While Durga Puja celebrates womanhood, will all women get to be a part of it?

An artist from Mumbai questions the taboo surrounding menstruation


October 8, 2018

/ By / New Delhi

5/5 - (1 vote)

The festival of Durga Puja marks Goddess Durga’s homecoming and for long, has been a symbol of female strength and power. But ironically, a lot of women are barred from taking part in the festivities when they are menstruating.

Durga Puja is just around the corner and preparations are in full swing. A Mumbai-based artist Aniket Mitra also decided to participate in the festival in his own unique way. He created an artwork of goddess Durga on a sanitary pad having a bloodied lotus on it. Around it, is a chalchitra (a decorative piece that adorns Goddess Durga in the background). According to the artist, his intention with the painting is to draw attention to the fact that menstruating women are often forbidden from participating in the festivities surrounding Durga Puja. He said he was deeply influenced after seeing his wife and sisters excluded from the holiday during their menstruation.

However, soon after Aniket shared the poster on social media, he faced a backlash. While some called him “anti-Hindu” and “anti-national”, others accused him of insensitivity towards the Indian religion and demanded his arrest. Even in the twenty-first century, myths and taboos around menstrual cycles have a hard skin in India, and the problem has been portrayed through Bollywood and various comic initiatives. However still, many in the country consider women to be ‘impure’ while they’re menstruating and thus are kept away from religious ceremonies.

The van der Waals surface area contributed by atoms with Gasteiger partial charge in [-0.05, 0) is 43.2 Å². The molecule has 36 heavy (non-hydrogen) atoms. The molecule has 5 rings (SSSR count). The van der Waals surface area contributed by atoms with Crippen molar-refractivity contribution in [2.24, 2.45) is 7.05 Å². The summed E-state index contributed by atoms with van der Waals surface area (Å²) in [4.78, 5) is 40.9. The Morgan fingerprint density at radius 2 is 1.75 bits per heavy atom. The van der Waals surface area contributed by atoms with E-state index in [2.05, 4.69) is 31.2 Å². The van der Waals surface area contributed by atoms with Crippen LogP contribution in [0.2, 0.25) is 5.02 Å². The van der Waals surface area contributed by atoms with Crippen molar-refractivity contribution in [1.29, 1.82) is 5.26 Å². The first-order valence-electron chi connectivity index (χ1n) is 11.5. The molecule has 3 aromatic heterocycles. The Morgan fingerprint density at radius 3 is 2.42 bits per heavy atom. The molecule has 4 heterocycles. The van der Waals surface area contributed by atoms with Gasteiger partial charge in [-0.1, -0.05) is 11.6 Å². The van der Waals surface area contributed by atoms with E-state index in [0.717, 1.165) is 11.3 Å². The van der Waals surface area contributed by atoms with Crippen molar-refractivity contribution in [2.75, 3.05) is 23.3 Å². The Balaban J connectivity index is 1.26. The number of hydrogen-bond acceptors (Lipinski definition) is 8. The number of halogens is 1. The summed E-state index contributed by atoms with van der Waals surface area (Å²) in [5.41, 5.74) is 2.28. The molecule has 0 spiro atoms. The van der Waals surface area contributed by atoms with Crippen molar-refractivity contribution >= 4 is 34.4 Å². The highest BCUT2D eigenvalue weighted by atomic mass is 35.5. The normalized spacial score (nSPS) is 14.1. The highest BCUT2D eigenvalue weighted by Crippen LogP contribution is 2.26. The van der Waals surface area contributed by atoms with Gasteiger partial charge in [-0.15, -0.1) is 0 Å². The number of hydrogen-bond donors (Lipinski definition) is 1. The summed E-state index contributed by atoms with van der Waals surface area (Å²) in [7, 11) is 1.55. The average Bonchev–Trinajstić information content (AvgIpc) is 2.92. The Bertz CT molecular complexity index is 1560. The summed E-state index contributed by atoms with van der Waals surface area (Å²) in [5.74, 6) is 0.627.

A social taboo 

In rural areas, women are often reduced to being an untouchable when they are on their periods – they are given a separate room to stay, dirty cloths to use, and barred from entry into the kitchen and places of worship.

The conversation around Mitra’s artwork comes at a time when many activists are urging Indians to combat stigmas surrounding menstruation (the topic is notably brought by Bollywood with Padman and Phullu and the #PadManChallenge) . Recently, the Supreme Court of India delivered a landmark verdict annulling an ancient law that banned women aged 13 to 50 from entering Kerala’s renowned Sabarimala Temple, since they fall in the menstruating age group. The verdict came after a lot of hue and cry across the nation, demanding equal rights to pray for all women, at every place of worship.

While many Bengalis criticised the artist’s painting, others have come out in support of his work.

Binita, a 23-year old resident of Kolkata says- “In India, menstruation is still a taboo. I grew up in a family where it was normal for women to move around the house and do normal activities during periods. But, there are still a lot of women who are not allowed to enter their own kitchen or use their beds during “that time” of the month. It’s high time, that we, as a society accept the fact that it is just a biological process and it’s the most natural thing that can happen to a woman. Preventing women from entering temples, or puja pandals or any such place is an age old custom that really needs to change. There’s nothing wrong with the painting depicted by Aniket. He is one of the few men who actually sees women indirrently and one should see the meaning behind his artwork, rather than getting fixated on trivial matters”.

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